Eurométropole de Strasbourg
Strasbourg shares “richest geographical database in France”
Eurométropole de Strasbourg (Strasbourg) is a metropolitan district centred on the city of Strasbourg. It covers an area of 316 km² and comprises 28 separate towns with a combined population of 500,000 inhabitants, 43 per cent of the total population of the Bas-Rhin department. Strasbourg is also the seat of the European Parliament.
Michel Rosio is the Head of the Geographic Information and Development Department
within the Information Systems, Telecommunications and Networks Service. The department’s role is to manage geospatial projects and to support the users of geospatial applications both from Strasbourg city and the wider Eurometropolis. Strasbourg has been at the forefront of urban mapping and geographical information systems (GIS) for many years, dating back to the detailed cadastral maps created during the Napoleonic era.
In the 1970s, Strasbourg began a detailed survey to supplement its 75,000 cadastral plans. This information was used to create very accurate topographic maps at a 1/200 scale, which were stored on A0 sheets of film. When, in 1991, the region developed its first GIS system, this information formed a rich starting point. Michel Rosio notes, “The database was homogeneous and consistent, with the same wealth of information and the same content regardless of where you looked, whatever the scale.”
Strasbourg was also an early leader in sharing geospatial data with partner organisations such as the managers of local networks (electricity, gas, telecommunication). These organisations co-funded development of this base map.
Updating systems to increase data sharing
Strasbourg had been an early adopter of GIS systems and, over time, it had developed a number of internal systems. By 2005 however, all developments to its former GIS had ceased leaving them experiencing a number of interoperability challenges between these systems. Data frequently had to be copied or manually converted between different applications and too much work was being duplicated. This not only wasted time and increased cost, it also introduced the risk of inconsistencies and manual errors.
Strasbourg wanted to move to an integrated GIS system, based on Oracle and Windows (rather than the Sybase and UNIX-based system it was using) to address these issues.
The district also wished to extend access to geospatial data beyond its formal partnerships to any citizen or organisation. It wanted to offer new geospatial services to residents and to create an API so that people could access the data as open data. However, 13 different services had made daily use of the metropolis’s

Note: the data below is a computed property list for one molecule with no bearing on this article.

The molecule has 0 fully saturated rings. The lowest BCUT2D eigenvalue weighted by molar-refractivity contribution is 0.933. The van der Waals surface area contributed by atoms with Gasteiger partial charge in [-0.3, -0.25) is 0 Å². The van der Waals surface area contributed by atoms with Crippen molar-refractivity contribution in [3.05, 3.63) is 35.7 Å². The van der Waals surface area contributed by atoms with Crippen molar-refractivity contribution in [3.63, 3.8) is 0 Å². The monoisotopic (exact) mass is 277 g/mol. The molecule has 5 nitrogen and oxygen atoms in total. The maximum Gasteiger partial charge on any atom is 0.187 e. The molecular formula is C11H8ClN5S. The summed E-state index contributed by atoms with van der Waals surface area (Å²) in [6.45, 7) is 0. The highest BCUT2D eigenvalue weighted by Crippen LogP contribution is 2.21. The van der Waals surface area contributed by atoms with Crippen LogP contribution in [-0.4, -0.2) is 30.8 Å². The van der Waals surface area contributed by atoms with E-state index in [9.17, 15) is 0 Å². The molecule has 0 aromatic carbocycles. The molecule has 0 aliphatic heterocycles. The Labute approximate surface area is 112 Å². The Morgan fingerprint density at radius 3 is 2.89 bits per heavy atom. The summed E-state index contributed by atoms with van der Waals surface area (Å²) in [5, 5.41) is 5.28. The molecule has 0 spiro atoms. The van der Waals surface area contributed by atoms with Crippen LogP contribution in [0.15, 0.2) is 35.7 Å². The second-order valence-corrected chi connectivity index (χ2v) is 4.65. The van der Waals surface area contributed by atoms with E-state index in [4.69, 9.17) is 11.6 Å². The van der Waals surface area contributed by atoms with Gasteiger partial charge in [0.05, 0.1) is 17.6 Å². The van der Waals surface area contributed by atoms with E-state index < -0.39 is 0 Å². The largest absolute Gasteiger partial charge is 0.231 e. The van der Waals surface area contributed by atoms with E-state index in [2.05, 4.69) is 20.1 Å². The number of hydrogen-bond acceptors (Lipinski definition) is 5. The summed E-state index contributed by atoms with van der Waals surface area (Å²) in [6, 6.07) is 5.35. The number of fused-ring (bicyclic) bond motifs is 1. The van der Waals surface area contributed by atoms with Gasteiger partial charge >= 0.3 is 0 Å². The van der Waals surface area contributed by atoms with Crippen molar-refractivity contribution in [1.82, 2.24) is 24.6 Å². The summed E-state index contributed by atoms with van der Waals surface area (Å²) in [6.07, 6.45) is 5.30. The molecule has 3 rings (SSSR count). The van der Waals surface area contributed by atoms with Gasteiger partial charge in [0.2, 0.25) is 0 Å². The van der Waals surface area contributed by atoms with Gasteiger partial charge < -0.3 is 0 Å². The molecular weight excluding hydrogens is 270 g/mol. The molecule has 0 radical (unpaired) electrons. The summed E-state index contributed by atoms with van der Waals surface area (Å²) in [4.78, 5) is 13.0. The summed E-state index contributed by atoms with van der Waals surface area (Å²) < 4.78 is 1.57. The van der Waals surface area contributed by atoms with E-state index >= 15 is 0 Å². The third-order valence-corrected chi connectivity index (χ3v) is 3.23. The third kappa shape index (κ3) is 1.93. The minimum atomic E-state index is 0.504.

data from its existing system for over ten years. In migrating to any new solution, it was essential that no users be lost or cut off from the data they relied upon.
A single source of authoritative geospatial data
Michel Rosio and representatives from the different services developed requirements for a new system and invited interested companies to tender for the project. During a demanding audition process, each vendor had to present 70 different functions, from a data set provided by Strasbourg, to ensure they could meet Strasbourg’s requirements. Because of the size of the database and the number of different users from different business and organisations, it was essential that the solution enabled robust management of access rights at a very granular level.
Strasbourg selected 1Spatial as best meeting their requirements and the two organisations worked closely to develop a solution built on 1Spatial’s Elyx Suite. “We had to guarantee the continuity of service during the data migration process,” explains Michel Rosio. “This was not easy, and it took time.”
"The level of collaboration with 1Spatial was intense and we had some pretty sophisticated technical discussions with a high level of expertise from both sides."
The resulting database contains 10 million features including 200,000 parcels of land, 150,000 buildings and 1,500km of road. It has over 1,000 separate classes of feature. As Michel Rosio explains, "users have access, through Elyx Web, to over 50 different default themes for networks and feature sets such as the water and sanitation system or lighting. It is one of the largest and richest databases in France and there are few equivalents in Germany or Switzerland. The system is envied by our colleagues in other regions of France, because we have such a high quality and precision of information and a solution that is fit for purpose."